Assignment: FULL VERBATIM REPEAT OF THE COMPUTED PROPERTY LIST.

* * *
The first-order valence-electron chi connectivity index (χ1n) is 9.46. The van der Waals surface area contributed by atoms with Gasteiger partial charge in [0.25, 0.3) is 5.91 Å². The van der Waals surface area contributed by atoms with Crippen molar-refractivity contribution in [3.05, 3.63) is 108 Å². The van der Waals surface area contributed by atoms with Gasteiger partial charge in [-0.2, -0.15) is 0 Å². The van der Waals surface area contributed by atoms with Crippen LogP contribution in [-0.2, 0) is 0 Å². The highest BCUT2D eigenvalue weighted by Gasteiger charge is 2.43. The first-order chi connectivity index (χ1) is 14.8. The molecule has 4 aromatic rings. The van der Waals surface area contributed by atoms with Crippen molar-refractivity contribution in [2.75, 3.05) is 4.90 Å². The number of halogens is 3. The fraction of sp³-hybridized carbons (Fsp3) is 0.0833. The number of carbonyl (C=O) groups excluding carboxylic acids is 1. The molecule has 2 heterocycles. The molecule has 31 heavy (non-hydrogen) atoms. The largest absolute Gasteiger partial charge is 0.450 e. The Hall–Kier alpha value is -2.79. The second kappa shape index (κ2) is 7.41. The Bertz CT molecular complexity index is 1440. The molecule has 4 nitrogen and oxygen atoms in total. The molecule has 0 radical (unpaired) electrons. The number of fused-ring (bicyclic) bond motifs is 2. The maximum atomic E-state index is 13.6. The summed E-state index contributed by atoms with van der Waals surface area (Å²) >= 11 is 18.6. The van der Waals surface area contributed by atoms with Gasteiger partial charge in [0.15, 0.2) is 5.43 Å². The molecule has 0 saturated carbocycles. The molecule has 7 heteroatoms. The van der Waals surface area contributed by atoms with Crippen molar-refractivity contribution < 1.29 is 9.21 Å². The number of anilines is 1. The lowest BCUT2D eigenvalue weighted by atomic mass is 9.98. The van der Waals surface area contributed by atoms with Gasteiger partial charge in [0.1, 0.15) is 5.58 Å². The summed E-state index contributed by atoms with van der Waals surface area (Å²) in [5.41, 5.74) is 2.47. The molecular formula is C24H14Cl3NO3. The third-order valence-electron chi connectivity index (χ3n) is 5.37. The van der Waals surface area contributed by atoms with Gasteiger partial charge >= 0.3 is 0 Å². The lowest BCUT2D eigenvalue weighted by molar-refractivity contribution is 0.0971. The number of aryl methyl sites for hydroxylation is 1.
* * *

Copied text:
The first-order valence-electron chi connectivity index (χ1n) is 9.46. The van der Waals surface area contributed by atoms with Gasteiger partial charge in [0.25, 0.3) is 5.91 Å². The van der Waals surface area contributed by atoms with Crippen molar-refractivity contribution in [3.05, 3.63) is 108 Å². The van der Waals surface area contributed by atoms with Gasteiger partial charge in [-0.2, -0.15) is 0 Å². The van der Waals surface area contributed by atoms with Crippen LogP contribution in [-0.2, 0) is 0 Å². The highest BCUT2D eigenvalue weighted by Gasteiger charge is 2.43. The first-order chi connectivity index (χ1) is 14.8. The molecule has 4 aromatic rings. The van der Waals surface area contributed by atoms with Crippen molar-refractivity contribution in [2.75, 3.05) is 4.90 Å². The number of halogens is 3. The fraction of sp³-hybridized carbons (Fsp3) is 0.0833. The number of carbonyl (C=O) groups excluding carboxylic acids is 1. The molecule has 2 heterocycles. The molecule has 31 heavy (non-hydrogen) atoms. The largest absolute Gasteiger partial charge is 0.450 e. The Hall–Kier alpha value is -2.79. The second kappa shape index (κ2) is 7.41. The Bertz CT molecular complexity index is 1440. The molecule has 4 nitrogen and oxygen atoms in total. The molecule has 0 radical (unpaired) electrons. The number of fused-ring (bicyclic) bond motifs is 2. The maximum atomic E-state index is 13.6. The summed E-state index contributed by atoms with van der Waals surface area (Å²) >= 11 is 18.6. The van der Waals surface area contributed by atoms with Gasteiger partial charge in [0.15, 0.2) is 5.43 Å². The molecule has 0 saturated carbocycles. The molecule has 7 heteroatoms. The van der Waals surface area contributed by atoms with Crippen molar-refractivity contribution < 1.29 is 9.21 Å². The number of anilines is 1. The lowest BCUT2D eigenvalue weighted by atomic mass is 9.98. The van der Waals surface area contributed by atoms with Gasteiger partial charge in [0.1, 0.15) is 5.58 Å². The summed E-state index contributed by atoms with van der Waals surface area (Å²) in [5.41, 5.74) is 2.47. The molecular formula is C24H14Cl3NO3. The third-order valence-electron chi connectivity index (χ3n) is 5.37. The van der Waals surface area contributed by atoms with Gasteiger partial charge >= 0.3 is 0 Å². The lowest BCUT2D eigenvalue weighted by molar-refractivity contribution is 0.0971. The number of aryl methyl sites for hydroxylation is 1.